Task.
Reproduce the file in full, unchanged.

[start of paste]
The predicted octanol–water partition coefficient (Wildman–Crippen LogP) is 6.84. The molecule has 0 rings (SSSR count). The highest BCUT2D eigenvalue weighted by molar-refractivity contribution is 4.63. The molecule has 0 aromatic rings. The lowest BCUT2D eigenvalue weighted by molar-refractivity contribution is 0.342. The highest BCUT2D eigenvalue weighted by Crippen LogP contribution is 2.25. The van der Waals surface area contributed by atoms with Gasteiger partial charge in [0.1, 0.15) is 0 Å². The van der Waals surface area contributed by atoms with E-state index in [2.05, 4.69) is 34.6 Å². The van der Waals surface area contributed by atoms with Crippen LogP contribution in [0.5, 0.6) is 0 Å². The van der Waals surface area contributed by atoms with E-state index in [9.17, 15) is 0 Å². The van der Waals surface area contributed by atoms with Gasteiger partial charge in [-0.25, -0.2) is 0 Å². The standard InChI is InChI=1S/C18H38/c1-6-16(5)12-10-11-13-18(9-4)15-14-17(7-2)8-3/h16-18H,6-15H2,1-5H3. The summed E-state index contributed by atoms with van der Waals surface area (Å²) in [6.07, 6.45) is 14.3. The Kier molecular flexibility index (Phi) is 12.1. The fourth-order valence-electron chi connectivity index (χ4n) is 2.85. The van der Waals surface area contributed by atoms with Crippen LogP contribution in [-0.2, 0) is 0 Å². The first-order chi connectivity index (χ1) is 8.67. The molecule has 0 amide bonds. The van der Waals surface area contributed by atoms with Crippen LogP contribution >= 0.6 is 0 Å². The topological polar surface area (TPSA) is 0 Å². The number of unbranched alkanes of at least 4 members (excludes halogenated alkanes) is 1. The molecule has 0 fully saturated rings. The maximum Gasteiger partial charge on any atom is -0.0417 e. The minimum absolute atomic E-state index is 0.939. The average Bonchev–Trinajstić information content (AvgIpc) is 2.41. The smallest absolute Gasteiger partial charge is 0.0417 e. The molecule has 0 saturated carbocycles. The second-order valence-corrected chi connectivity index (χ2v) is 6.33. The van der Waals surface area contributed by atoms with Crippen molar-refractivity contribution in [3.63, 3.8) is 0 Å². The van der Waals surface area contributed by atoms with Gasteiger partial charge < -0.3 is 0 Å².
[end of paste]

The predicted octanol–water partition coefficient (Wildman–Crippen LogP) is 6.84. The molecule has 0 rings (SSSR count). The highest BCUT2D eigenvalue weighted by molar-refractivity contribution is 4.63. The molecule has 0 aromatic rings. The lowest BCUT2D eigenvalue weighted by molar-refractivity contribution is 0.342. The highest BCUT2D eigenvalue weighted by Crippen LogP contribution is 2.25. The van der Waals surface area contributed by atoms with Gasteiger partial charge in [0.1, 0.15) is 0 Å². The van der Waals surface area contributed by atoms with E-state index in [2.05, 4.69) is 34.6 Å². The van der Waals surface area contributed by atoms with Crippen LogP contribution in [0.5, 0.6) is 0 Å². The van der Waals surface area contributed by atoms with E-state index in [9.17, 15) is 0 Å². The van der Waals surface area contributed by atoms with Gasteiger partial charge in [-0.25, -0.2) is 0 Å². The standard InChI is InChI=1S/C18H38/c1-6-16(5)12-10-11-13-18(9-4)15-14-17(7-2)8-3/h16-18H,6-15H2,1-5H3. The summed E-state index contributed by atoms with van der Waals surface area (Å²) in [6.07, 6.45) is 14.3. The Kier molecular flexibility index (Phi) is 12.1. The fourth-order valence-electron chi connectivity index (χ4n) is 2.85. The van der Waals surface area contributed by atoms with Crippen LogP contribution in [-0.2, 0) is 0 Å². The first-order chi connectivity index (χ1) is 8.67. The molecule has 0 amide bonds. The van der Waals surface area contributed by atoms with Crippen LogP contribution >= 0.6 is 0 Å². The topological polar surface area (TPSA) is 0 Å². The number of unbranched alkanes of at least 4 members (excludes halogenated alkanes) is 1. The molecule has 0 fully saturated rings. The maximum Gasteiger partial charge on any atom is -0.0417 e. The minimum absolute atomic E-state index is 0.939. The average Bonchev–Trinajstić information content (AvgIpc) is 2.41. The smallest absolute Gasteiger partial charge is 0.0417 e. The molecule has 0 saturated carbocycles. The second-order valence-corrected chi connectivity index (χ2v) is 6.33. The van der Waals surface area contributed by atoms with Crippen molar-refractivity contribution in [3.63, 3.8) is 0 Å². The van der Waals surface area contributed by atoms with Gasteiger partial charge < -0.3 is 0 Å².